The Pequot Indians first settled in what is now southeastern Connecticut. The Pequot tribe's warlike nature is reflected in its name, which means "destroyer" in the Algonquin language. Today, descendants of the Pequot operate the largest casino in the world.
The tribe originally farmed squash, beans, tobacco and corn; they also fished and hunted for meat and fur. The Pequot tribe were fiercely protective of their territory and fortified their villages. More so than many other Native American tribes, the Pequot were centrally organized through the tribal council. This structure allowed them to organize lightning raids on nearby tribes.
Dutch settlers first came into contact with the Pequot tribe in 1614, when they began to explore and trade east of the Hudson River Valley. The Dutch, as well as the English and the French, saw great potential in the fur trade and established a post near Hartford in 1622. Rich American furs were in high demand in Europe, and Native Americans traded for cloth, brass cookware, glass beads, and tools.
Although the Dutch wanted to trade with all the local American Indian tribes, the Pequot tribe wanted total control over the lucrative fur trade. They scuffled with other tribes and struck deals with the Dutch traders. Ironically, increased contact with Europeans severely weakened the Pequot; diseases like smallpox may have claimed half the Pequot population.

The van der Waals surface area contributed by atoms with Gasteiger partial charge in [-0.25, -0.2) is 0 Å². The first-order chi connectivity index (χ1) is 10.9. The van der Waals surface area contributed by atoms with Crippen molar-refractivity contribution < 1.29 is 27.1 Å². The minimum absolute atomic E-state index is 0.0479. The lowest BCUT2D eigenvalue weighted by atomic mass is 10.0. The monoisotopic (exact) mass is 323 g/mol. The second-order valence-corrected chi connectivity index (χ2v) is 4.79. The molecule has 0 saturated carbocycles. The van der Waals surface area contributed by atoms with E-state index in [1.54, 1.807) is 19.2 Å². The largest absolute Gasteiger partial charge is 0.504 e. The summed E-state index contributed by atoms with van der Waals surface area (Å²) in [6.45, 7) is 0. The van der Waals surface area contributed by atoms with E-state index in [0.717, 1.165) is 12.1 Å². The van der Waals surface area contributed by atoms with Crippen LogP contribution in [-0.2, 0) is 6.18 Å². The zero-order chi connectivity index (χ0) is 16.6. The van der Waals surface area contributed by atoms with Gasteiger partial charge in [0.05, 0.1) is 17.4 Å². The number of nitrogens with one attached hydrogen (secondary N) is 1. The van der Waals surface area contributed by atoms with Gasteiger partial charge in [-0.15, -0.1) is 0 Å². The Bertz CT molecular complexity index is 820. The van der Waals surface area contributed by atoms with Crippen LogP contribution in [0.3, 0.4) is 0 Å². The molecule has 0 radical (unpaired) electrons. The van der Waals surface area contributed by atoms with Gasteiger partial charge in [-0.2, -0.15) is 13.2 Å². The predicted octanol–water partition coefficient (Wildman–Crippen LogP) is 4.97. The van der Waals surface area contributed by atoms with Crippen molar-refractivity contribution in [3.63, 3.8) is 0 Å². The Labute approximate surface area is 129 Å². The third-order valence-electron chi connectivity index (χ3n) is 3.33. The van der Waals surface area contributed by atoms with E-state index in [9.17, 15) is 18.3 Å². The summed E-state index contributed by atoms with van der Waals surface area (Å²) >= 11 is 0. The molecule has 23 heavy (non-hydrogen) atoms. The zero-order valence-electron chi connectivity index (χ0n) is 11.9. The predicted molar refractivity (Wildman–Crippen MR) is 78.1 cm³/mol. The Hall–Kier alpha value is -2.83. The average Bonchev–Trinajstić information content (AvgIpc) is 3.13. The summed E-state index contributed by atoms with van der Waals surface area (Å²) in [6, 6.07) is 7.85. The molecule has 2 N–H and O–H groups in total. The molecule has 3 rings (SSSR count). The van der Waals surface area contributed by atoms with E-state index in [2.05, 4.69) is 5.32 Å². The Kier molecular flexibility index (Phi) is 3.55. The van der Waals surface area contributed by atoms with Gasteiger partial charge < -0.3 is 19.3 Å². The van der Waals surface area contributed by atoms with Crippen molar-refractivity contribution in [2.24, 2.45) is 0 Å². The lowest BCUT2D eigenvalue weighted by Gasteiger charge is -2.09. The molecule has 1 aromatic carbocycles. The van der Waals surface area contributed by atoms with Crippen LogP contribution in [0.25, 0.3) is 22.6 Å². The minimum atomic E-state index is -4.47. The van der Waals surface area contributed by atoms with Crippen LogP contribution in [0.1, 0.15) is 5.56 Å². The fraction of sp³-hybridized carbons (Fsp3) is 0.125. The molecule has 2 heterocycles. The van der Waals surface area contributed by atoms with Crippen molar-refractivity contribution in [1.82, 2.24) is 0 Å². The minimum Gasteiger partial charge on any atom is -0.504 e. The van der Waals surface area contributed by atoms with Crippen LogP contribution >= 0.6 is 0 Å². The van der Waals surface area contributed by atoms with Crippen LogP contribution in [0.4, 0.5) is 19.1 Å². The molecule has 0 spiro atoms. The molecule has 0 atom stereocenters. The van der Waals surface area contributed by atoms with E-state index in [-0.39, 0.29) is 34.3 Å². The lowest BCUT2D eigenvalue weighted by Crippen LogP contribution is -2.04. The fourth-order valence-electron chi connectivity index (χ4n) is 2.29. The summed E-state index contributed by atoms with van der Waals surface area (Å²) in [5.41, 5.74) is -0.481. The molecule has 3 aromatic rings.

Meanwhile, English merchants began setting up their own trading posts in order to deprive the Dutch of some of their trading revenues. The Pequot tribe intended to control these outlets too. Their tactics — ambushing rival Indian traders and murdering European merchants — outraged both Native Americans and white settlers.
Retaliatory fighting escalated on both sides until the outbreak of the Pequot War in 1637. An English soldier named Captain John Mason led a party of 400 European and Native American fighters to the Pequot encampment. The Pequot fighters had left to raid white villages near Hartford. Mason's forces shut 700 Pequot women, children and elderly in a fort and burned it to the ground. English soldiers killed the escapees.
Combined with the effects of disease, the Pequot War effectively spelled the end of Native American resistance to European settlement in the area. The numbers of Pequot dwindled; in 1910, there were only 66 left. Numbers rose during the 20th century, however, and a favorable court ruling in the 1970s won them $700,000 US Dollars (USD) in reparations. The Pequot tribe invested this money in a gambling operation named Foxwoods Casino. The casino is the largest in the world, and has has helped make the tribe the wealthiest in the US.